Katie's Healthy Bites: Green Up Your Food Choices

by in Uncategorized, January 3, 2010

Rainbow Swiss Chard
When I sit down to think about new year’s resolutions, I try to come up with healthy additions that I can make to my lifestyle — not just “bad things” I need to take away.

As you may know, I’m very passionate about living “green,” so I thought I would share a few simple ways you can green up your life — particularly your kitchen — for 2010.

Even if being green is not your thing, these changes can help to save you money, make you healthier and introduce you to some tasty eats. Try one or them all — every little step helps.

1) Join a Community Supported Agriculture (CSA) program, buying club or food co-operative.
Though each program is a bit different, they have similar goals. These programs connect the community with local farms to supply people with seasonal (and often organic) produce and, in turn, members get yummy food, support local farmers and businesses and help decrease gas waste and pollution because your food does have to travel far from farm to plate. It’s a win-win! Prices and commitments vary for each type of programs, so find the one that meets your needs or go in on a membership with friends and family.

2) Eat one locally sourced meal a week.
What does that mean? Well, try to prep a full meal with fresh foods you’ve grown at home, picked up a local farmer’s market or confirmed were from your home state — if not, your local area. According to the book Animal, Vegetable, Miracle, a typical food item in an American meal has traveled an average of 1,500 miles to get to the supermarket and ultimately to your plate. If we ate at least one locally sourced meal a week, we could reduce our country’s demand on our oil supply by 1.1 million barrels a week.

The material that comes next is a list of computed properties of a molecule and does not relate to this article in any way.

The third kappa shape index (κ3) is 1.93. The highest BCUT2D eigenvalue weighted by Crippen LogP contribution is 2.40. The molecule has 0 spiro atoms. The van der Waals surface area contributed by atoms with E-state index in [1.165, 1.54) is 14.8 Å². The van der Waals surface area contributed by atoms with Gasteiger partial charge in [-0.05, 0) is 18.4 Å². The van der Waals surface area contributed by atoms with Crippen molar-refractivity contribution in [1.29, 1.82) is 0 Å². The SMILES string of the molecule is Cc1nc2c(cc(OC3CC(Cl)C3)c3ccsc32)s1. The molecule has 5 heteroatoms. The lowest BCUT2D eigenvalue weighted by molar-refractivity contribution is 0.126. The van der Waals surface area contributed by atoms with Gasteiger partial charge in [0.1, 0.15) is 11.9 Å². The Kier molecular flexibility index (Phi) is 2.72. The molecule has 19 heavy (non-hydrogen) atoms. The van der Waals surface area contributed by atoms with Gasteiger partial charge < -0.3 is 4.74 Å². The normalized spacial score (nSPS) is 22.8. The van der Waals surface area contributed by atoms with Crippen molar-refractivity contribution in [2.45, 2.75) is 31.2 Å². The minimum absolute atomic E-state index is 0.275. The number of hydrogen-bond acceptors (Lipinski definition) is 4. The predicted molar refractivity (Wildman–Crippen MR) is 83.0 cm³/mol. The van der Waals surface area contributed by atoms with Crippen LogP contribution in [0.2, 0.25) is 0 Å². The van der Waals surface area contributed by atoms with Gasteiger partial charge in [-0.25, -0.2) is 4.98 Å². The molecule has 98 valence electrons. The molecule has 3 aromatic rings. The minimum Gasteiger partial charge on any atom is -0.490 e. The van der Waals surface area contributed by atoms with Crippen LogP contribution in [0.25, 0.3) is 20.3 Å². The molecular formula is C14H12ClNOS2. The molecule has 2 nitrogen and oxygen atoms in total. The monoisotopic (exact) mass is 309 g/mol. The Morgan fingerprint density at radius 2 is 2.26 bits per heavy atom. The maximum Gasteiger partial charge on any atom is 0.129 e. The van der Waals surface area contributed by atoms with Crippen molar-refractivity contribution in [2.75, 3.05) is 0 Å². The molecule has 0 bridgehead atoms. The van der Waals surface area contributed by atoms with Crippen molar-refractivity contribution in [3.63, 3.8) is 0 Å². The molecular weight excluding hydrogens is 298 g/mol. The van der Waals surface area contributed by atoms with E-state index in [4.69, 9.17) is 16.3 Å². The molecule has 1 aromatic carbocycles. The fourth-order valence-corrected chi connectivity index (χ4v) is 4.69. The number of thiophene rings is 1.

Just a few facts to mull over the next time you go to grab those raspberries in January. Eating local goes hand in hand with buying seasonal foods, which tend to cost less because they are in abundance during their peak and come from nearby. Better still, local produce is packed with nutrients; a plant’s nutrients start to deplete as soon as it’s picked from the plant and starts its long-distance travels. Check out the Food Network Winter Produce Guide for information on produce to look for at your grocery store right now (like that beautiful swiss chard above).

3) Start composting.
“Yard trimmings and food residuals together constitute 26 percent of the U.S. municipal solid waste stream,” according to the United States Environmental Protection Agency. Composting — that is, the act of taking food scraps and letting them break down to biological matter — is not difficult and has huge benefits, such as reducing the use of fertilizers and methane gas production, helping keep plants healthy, saving money and conserving natural resources.

If you want to start at home, you’ll need a few basic tools, including a bucket to collect kitchen food scraps. Many local organizations give out composting buckets (some even collect the compost for you like this local Philadelphia business that I love). For more information on how to get started, visit the Environmental Protection Agency’s website.

5) Eat one meatless meal a week.
You don’t have to be a vegetarian to enjoy a meatless meal and serving one a week can help reduce the reliance on meat and the impact its production has. A recent UN report stated that “a full 18 percent of global warming emissions come from raising chickens, turkeys, pigs and other animals for food.” That’s more than all the vehicles on the road as well as all forms of transport combined (they total 13 percent). Food advocate Michael Pollan has said, “Even one meatless day a week — a meatless Monday, which is what we do in my household. If everybody in America did that, that would be the equivalent of taking 20 million mid-size sedans off the road.”

Meatless meals not only decrease your environmental impact, but they’re good for your health — eating more veggies means you’re upping the vitamins, fiber and antioxidants in your diet and decreasing saturated fat and cholesterol, which can, in turn, decrease our risk of heart disease, obesity and diabetes.

Not convinced? A meatless meal is also a great way to save money and save a few animals in the process. Here are some great recipes — and more info — to get you started.

TELL US: What’s your favorite way to be green?

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